Self-accrediting Authority for Avondale College Will Usher In New Era

Avondale College of Higher Education has become the first Australian non-university higher education provider granted self-accrediting authority by the country’s national regulator.

The classification from the Tertiary Education Quality and Standards Agency (TEQSA) means Avondale can self-accredit all of its higher education courses, including higher degrees by coursework and by research.

“Self-accrediting authority is not granted lightly,” says TEQSA’s acting chief commissioner Professor Nick Saunders. Avondale submitted its application in July—the initial documentation exceeded 2000 pages—and a “rigorous” assessment process followed. But as Professor Saunders notes, TEQSA benefitted from accrediting multiple Avondale courses over the past few years. This gave the regulator a better understanding of Avondale’s academic governance and of its quality assurance processes. “TEQSA looked for evidence of proven experience, a history of low risk and most importantly, strong academic governance and the ability to self-assure critical higher education processes,” he says.

“It’s probably impossible to say any one milestone is the most significant, but this has to be right up there,” says the chair of Avondale’s governing body, Dr Barry Oliver, who has served on Avondale College Council for 17 years.

President Professor Ray Roennfeldt describes the granting of self-accrediting authority as a “new era for Avondale.” “While self-accrediting authority does not provide university status, it does require that the institution’s internal processes are at least as robust and rigorous as that of a university. So, in this regard, it is a large step towards the fulfilment of Avondale’s vision to be an Australian Christian university.”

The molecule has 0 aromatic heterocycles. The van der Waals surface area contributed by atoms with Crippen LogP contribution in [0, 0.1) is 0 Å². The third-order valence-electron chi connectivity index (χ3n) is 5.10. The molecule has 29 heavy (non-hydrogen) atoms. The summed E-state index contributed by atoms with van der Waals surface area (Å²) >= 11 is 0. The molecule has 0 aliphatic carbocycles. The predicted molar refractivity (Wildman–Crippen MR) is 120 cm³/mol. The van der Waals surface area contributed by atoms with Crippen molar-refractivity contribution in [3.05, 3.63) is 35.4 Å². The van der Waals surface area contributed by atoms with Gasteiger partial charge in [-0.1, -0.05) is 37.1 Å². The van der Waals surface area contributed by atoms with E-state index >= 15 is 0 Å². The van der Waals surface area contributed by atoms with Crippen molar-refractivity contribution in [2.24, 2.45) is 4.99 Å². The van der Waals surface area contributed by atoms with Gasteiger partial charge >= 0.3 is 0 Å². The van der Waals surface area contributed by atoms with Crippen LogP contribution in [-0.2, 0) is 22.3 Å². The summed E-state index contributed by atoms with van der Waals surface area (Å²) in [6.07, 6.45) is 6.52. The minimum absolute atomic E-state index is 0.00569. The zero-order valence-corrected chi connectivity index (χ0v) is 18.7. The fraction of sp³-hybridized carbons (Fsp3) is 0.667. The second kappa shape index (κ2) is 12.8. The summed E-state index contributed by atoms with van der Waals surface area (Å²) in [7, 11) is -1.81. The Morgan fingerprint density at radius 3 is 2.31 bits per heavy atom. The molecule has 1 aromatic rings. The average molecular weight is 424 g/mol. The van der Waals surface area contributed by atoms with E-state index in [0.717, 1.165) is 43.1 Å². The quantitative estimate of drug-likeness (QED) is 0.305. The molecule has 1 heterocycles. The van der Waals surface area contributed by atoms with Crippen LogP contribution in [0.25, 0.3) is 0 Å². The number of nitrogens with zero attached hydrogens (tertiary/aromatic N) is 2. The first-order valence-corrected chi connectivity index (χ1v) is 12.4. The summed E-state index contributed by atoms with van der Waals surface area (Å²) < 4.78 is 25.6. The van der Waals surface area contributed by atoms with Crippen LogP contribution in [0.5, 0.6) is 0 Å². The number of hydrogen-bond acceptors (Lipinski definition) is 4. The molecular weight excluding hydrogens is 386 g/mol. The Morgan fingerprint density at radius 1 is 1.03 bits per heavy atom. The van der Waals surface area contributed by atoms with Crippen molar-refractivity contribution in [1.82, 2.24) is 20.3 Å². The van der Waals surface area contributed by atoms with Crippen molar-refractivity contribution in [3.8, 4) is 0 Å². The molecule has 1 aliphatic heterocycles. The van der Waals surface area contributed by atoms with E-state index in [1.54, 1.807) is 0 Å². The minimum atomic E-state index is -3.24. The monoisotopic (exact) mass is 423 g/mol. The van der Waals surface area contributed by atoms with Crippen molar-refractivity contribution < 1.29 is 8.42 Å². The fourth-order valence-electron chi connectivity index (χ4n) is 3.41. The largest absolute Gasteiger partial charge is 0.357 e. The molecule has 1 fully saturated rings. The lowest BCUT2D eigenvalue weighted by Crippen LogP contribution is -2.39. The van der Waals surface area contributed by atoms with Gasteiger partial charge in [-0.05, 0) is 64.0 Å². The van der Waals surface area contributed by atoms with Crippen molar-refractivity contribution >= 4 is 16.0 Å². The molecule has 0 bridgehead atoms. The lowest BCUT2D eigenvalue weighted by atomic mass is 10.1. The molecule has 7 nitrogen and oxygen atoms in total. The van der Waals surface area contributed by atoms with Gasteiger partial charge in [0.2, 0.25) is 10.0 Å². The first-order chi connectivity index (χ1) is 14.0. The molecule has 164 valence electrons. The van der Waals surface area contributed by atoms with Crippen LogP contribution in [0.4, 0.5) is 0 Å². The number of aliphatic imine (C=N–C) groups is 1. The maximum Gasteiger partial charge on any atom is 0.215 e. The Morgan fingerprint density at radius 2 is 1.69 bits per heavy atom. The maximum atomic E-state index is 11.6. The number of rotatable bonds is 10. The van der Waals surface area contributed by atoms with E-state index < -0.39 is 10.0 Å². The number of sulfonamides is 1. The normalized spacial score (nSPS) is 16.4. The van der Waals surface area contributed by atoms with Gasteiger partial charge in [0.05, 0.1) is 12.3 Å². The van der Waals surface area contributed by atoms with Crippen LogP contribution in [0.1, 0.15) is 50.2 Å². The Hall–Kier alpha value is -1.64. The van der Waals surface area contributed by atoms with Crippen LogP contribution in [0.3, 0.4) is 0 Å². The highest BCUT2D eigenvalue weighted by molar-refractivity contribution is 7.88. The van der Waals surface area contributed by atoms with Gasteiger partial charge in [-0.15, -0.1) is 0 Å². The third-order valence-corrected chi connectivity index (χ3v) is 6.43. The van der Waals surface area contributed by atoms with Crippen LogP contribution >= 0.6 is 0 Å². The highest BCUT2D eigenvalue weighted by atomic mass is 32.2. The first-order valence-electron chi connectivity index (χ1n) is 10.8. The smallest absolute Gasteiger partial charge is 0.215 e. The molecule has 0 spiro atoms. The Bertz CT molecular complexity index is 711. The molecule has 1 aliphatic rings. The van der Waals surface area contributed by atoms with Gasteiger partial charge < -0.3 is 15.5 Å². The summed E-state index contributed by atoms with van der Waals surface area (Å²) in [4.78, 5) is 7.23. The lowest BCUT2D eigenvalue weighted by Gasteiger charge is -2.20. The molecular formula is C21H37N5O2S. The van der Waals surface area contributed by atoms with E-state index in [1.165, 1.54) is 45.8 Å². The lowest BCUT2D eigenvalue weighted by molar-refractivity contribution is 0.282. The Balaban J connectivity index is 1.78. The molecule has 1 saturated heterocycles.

He is grateful to all members of Avondale’s staff, particularly vice-president (quality and strategy) Professor Jane Fernandez who “capably managed the application process.” “Our staff make Avondale what it is; a provider of quality higher education that motivates people to serve humankind.”

Ray notes, though, that with new responsibility comes new challenges. “We must—and will—live up to the trust that has been extended to us.”

Established by the Seventh-day Adventist Church in 1897, Avondale has been a registered higher education provider since 1974. It has been offering postgraduate masters degrees since the early 1990s and doctoral degrees since 2006.

 

This article originally appeared on the Avondale College website, and is reprinted here by permission. Brenton Stacey is public relations officer for Avondale College of Higher Education in Cooranbong, New South Wales, Australia.

Photo: Bethel Hall with jacaranda tree by Colin Chuang / Avondale College

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